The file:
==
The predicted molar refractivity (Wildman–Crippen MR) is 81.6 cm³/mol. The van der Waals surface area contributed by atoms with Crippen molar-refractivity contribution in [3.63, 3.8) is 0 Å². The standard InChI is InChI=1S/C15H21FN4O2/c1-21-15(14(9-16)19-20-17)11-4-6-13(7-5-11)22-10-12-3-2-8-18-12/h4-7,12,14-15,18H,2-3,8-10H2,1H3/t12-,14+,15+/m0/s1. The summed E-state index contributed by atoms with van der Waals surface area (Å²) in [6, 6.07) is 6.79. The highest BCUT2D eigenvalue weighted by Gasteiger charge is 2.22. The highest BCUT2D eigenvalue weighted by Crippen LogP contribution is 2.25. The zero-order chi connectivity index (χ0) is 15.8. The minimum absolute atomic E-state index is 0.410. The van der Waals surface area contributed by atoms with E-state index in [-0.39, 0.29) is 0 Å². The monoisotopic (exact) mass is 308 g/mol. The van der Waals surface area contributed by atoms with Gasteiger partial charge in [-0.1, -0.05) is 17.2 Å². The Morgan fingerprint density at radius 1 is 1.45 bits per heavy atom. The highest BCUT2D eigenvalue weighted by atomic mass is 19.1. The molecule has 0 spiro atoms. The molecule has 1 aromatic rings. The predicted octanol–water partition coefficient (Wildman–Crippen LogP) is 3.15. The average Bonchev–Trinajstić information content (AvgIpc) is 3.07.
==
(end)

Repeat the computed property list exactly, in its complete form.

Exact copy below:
The predicted molar refractivity (Wildman–Crippen MR) is 81.6 cm³/mol. The van der Waals surface area contributed by atoms with Crippen molar-refractivity contribution in [3.63, 3.8) is 0 Å². The standard InChI is InChI=1S/C15H21FN4O2/c1-21-15(14(9-16)19-20-17)11-4-6-13(7-5-11)22-10-12-3-2-8-18-12/h4-7,12,14-15,18H,2-3,8-10H2,1H3/t12-,14+,15+/m0/s1. The summed E-state index contributed by atoms with van der Waals surface area (Å²) in [6, 6.07) is 6.79. The highest BCUT2D eigenvalue weighted by Gasteiger charge is 2.22. The highest BCUT2D eigenvalue weighted by Crippen LogP contribution is 2.25. The zero-order chi connectivity index (χ0) is 15.8. The minimum absolute atomic E-state index is 0.410. The van der Waals surface area contributed by atoms with E-state index in [-0.39, 0.29) is 0 Å². The monoisotopic (exact) mass is 308 g/mol. The van der Waals surface area contributed by atoms with Gasteiger partial charge in [-0.1, -0.05) is 17.2 Å². The Morgan fingerprint density at radius 1 is 1.45 bits per heavy atom. The highest BCUT2D eigenvalue weighted by atomic mass is 19.1. The molecule has 0 spiro atoms. The molecule has 1 aromatic rings. The predicted octanol–water partition coefficient (Wildman–Crippen LogP) is 3.15. The average Bonchev–Trinajstić information content (AvgIpc) is 3.07.